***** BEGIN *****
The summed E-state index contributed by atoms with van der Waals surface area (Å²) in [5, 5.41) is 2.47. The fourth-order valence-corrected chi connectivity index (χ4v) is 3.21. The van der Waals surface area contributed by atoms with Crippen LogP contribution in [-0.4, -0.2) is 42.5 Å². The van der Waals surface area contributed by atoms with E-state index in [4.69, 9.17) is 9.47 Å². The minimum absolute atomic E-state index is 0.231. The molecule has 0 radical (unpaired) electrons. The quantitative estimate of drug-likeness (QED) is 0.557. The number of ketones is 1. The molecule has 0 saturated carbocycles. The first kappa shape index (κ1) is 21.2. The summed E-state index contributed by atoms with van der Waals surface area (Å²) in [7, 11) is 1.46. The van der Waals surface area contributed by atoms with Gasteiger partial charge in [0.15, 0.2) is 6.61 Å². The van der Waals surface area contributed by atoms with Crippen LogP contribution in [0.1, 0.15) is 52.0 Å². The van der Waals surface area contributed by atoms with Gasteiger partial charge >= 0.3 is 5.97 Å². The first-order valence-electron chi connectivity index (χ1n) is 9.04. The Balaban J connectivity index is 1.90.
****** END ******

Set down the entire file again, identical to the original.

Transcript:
The summed E-state index contributed by atoms with van der Waals surface area (Å²) in [5, 5.41) is 2.47. The fourth-order valence-corrected chi connectivity index (χ4v) is 3.21. The van der Waals surface area contributed by atoms with Crippen LogP contribution in [-0.4, -0.2) is 42.5 Å². The van der Waals surface area contributed by atoms with E-state index in [4.69, 9.17) is 9.47 Å². The minimum absolute atomic E-state index is 0.231. The molecule has 0 radical (unpaired) electrons. The quantitative estimate of drug-likeness (QED) is 0.557. The number of ketones is 1. The molecule has 0 saturated carbocycles. The first kappa shape index (κ1) is 21.2. The summed E-state index contributed by atoms with van der Waals surface area (Å²) in [7, 11) is 1.46. The van der Waals surface area contributed by atoms with Gasteiger partial charge in [0.15, 0.2) is 6.61 Å². The van der Waals surface area contributed by atoms with Crippen LogP contribution in [0.1, 0.15) is 52.0 Å². The van der Waals surface area contributed by atoms with Gasteiger partial charge >= 0.3 is 5.97 Å². The first-order valence-electron chi connectivity index (χ1n) is 9.04. The Balaban J connectivity index is 1.90.